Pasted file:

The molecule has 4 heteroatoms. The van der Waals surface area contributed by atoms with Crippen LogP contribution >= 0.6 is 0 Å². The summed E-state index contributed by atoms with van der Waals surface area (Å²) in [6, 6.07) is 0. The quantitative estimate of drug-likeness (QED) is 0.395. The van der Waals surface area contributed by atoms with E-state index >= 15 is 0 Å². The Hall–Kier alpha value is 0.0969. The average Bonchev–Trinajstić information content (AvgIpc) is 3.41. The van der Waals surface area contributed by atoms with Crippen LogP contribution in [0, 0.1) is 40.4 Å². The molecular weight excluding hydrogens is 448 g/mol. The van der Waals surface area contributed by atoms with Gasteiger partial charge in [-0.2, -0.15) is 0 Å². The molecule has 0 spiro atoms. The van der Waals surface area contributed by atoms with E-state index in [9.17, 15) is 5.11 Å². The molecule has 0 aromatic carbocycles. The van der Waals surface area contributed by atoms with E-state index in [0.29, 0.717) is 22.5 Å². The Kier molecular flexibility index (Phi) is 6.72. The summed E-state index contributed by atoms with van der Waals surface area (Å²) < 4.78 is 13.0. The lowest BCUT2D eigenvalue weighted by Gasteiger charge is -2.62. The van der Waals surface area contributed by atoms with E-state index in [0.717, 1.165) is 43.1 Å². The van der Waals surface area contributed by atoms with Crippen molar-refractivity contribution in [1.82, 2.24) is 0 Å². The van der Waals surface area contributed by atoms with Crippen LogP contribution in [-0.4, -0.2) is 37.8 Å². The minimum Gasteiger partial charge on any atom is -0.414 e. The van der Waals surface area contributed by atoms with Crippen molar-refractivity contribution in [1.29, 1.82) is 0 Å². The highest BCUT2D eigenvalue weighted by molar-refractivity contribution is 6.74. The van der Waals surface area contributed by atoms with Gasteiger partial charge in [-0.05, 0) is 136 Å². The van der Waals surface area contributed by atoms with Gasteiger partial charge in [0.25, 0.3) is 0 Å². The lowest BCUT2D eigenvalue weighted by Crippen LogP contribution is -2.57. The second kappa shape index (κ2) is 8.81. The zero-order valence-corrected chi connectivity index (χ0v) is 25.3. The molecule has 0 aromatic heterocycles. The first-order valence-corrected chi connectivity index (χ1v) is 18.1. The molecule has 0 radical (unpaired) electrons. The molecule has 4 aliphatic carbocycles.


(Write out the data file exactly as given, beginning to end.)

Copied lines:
The molecule has 4 heteroatoms. The van der Waals surface area contributed by atoms with Crippen LogP contribution >= 0.6 is 0 Å². The summed E-state index contributed by atoms with van der Waals surface area (Å²) in [6, 6.07) is 0. The quantitative estimate of drug-likeness (QED) is 0.395. The van der Waals surface area contributed by atoms with E-state index >= 15 is 0 Å². The Hall–Kier alpha value is 0.0969. The average Bonchev–Trinajstić information content (AvgIpc) is 3.41. The van der Waals surface area contributed by atoms with Crippen LogP contribution in [0, 0.1) is 40.4 Å². The molecular weight excluding hydrogens is 448 g/mol. The van der Waals surface area contributed by atoms with Gasteiger partial charge in [-0.2, -0.15) is 0 Å². The molecule has 0 spiro atoms. The van der Waals surface area contributed by atoms with E-state index in [9.17, 15) is 5.11 Å². The molecule has 0 aromatic carbocycles. The van der Waals surface area contributed by atoms with E-state index in [0.29, 0.717) is 22.5 Å². The Kier molecular flexibility index (Phi) is 6.72. The summed E-state index contributed by atoms with van der Waals surface area (Å²) < 4.78 is 13.0. The lowest BCUT2D eigenvalue weighted by Gasteiger charge is -2.62. The van der Waals surface area contributed by atoms with E-state index in [0.717, 1.165) is 43.1 Å². The van der Waals surface area contributed by atoms with Crippen molar-refractivity contribution in [1.82, 2.24) is 0 Å². The van der Waals surface area contributed by atoms with Crippen LogP contribution in [-0.4, -0.2) is 37.8 Å². The minimum Gasteiger partial charge on any atom is -0.414 e. The van der Waals surface area contributed by atoms with Crippen molar-refractivity contribution in [1.29, 1.82) is 0 Å². The highest BCUT2D eigenvalue weighted by molar-refractivity contribution is 6.74. The van der Waals surface area contributed by atoms with Gasteiger partial charge in [-0.05, 0) is 136 Å². The van der Waals surface area contributed by atoms with Gasteiger partial charge in [0.25, 0.3) is 0 Å². The lowest BCUT2D eigenvalue weighted by Crippen LogP contribution is -2.57. The second kappa shape index (κ2) is 8.81. The zero-order valence-corrected chi connectivity index (χ0v) is 25.3. The molecule has 0 aromatic heterocycles. The first-order valence-corrected chi connectivity index (χ1v) is 18.1. The molecule has 0 radical (unpaired) electrons. The molecule has 4 aliphatic carbocycles.